A Painful Confession
I know, it's been a while. Tempus fugit, indeed. Anyway, some of you might be wondering where I've been the last week or two, and when I plan on resuming this whole thing (or indeed if I'm even planning on continuing at all). Have I lost interest? Could it be that I'm just waiting out the cold weather now that winter has actually arrived? Did I get all lazy? What's the holdup with starting in on the second half? Let me quickly begin by affirming that yes, I still have every intention of continuing, though it might not be for a while. But it's not simply a matter of sloth or the desire to wait for warmer weather, however, that's keeping me off the streets at the moment. So, by way of explanation, I offer the following overly-complicated and unnecessarily self-indulgent tripartite (or perhaps quadripartite) confession, replete with needlessly pretentious Latin introductions to each part:
I. Quod me nutrit me destruit. Running is supposed to be good for you, right? Or at least that's what I've always told myself. But everything needs to be done in moderation, I suppose, and I've never been one to be particularly moderate about anything. So I'll go right out and say it – I've been in a substantial amount of pain for quite a while now, and I'm running out of ways to deal with it. With the exception, of course, of taking an extended break and hoping that my body will, indeed, heal itself if I actually give it enough time to do so. What started as occasional soreness in my heels last summer has by now become more or less constant pain throughout most of my legs – not really any acute discomfort anywhere, but rather a chronic and pervasive tiredness and achiness that never goes away. Seriously, except for those few hours a week when I'm actually running (oh, those endorphins!) even the basic process of walking is proving painful. More disturbingly, I've been experiencing a weird numbness from time to time (especially from the knees down), like when your legs fall asleep or something. History of compulsive behavior notwithstanding, even I know that's probably not good.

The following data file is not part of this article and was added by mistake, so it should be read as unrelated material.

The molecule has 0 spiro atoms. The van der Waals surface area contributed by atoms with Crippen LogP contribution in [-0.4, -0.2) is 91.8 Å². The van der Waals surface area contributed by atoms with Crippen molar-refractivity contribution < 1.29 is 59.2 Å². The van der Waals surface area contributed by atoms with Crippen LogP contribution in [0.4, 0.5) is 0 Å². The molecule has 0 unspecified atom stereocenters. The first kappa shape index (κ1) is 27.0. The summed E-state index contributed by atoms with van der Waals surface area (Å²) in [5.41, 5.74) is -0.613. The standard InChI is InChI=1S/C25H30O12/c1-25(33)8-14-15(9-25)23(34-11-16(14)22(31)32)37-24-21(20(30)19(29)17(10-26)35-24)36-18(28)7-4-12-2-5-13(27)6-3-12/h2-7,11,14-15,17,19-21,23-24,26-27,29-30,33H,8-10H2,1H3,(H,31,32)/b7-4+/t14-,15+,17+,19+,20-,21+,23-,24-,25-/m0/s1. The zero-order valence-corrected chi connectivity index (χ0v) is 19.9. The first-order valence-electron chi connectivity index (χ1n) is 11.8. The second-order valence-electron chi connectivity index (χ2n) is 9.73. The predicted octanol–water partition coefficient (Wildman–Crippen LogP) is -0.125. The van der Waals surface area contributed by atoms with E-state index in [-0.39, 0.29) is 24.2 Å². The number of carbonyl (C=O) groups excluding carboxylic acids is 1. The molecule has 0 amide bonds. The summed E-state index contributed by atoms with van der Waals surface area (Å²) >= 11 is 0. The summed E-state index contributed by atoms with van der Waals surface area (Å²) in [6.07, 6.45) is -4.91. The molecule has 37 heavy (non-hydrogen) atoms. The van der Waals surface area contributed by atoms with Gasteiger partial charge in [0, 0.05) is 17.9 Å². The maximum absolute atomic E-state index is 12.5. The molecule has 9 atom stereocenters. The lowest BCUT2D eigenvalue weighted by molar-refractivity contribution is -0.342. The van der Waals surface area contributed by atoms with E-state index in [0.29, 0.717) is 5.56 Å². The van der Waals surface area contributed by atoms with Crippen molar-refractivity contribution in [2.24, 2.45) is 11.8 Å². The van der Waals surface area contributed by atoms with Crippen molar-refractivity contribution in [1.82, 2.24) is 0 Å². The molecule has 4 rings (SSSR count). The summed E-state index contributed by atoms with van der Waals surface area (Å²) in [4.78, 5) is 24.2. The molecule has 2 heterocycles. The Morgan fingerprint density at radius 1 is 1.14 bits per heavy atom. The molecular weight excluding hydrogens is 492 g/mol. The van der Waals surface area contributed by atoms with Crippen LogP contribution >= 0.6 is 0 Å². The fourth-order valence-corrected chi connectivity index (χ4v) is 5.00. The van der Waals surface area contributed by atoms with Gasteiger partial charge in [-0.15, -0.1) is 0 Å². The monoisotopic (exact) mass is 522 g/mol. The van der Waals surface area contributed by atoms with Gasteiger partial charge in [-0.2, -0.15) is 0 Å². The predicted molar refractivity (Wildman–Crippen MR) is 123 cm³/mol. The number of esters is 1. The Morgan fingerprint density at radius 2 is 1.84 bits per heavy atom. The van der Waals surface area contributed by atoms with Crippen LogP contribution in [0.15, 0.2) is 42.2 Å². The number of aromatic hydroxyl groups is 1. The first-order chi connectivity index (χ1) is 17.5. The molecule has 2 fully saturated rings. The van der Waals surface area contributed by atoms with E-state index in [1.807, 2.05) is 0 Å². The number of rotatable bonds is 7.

The most vexing aspect of all this, however, is that I haven't been running all that much by most objective standards. I've averaged maybe 35 miles a week over the first half, which many runners would consider a pretty moderate total (non-runners will have to take my word on this one). So if it's not the mileage, why am I hurting? Is it that my typical run is close to nine miles long? That I usually run at a pretty constant pace of around 7.5 minutes per mile? That I do the absolute minimum amount of stretching after a run (and, if the subway's right there when I get to the platform, sometimes none at all)? The answers, I'll sheepishly admit, are indeed yes, yes, and yes. Most runners (the smart ones, at least) mix up their weekly runs so there's a nice complement of short and long, easy and hard, slow and fast. And any good runner knows how important stretching is. Again, my rational self knows all these things, but the compulsive self is fixated on the accumulation of unique miles, all else be damned.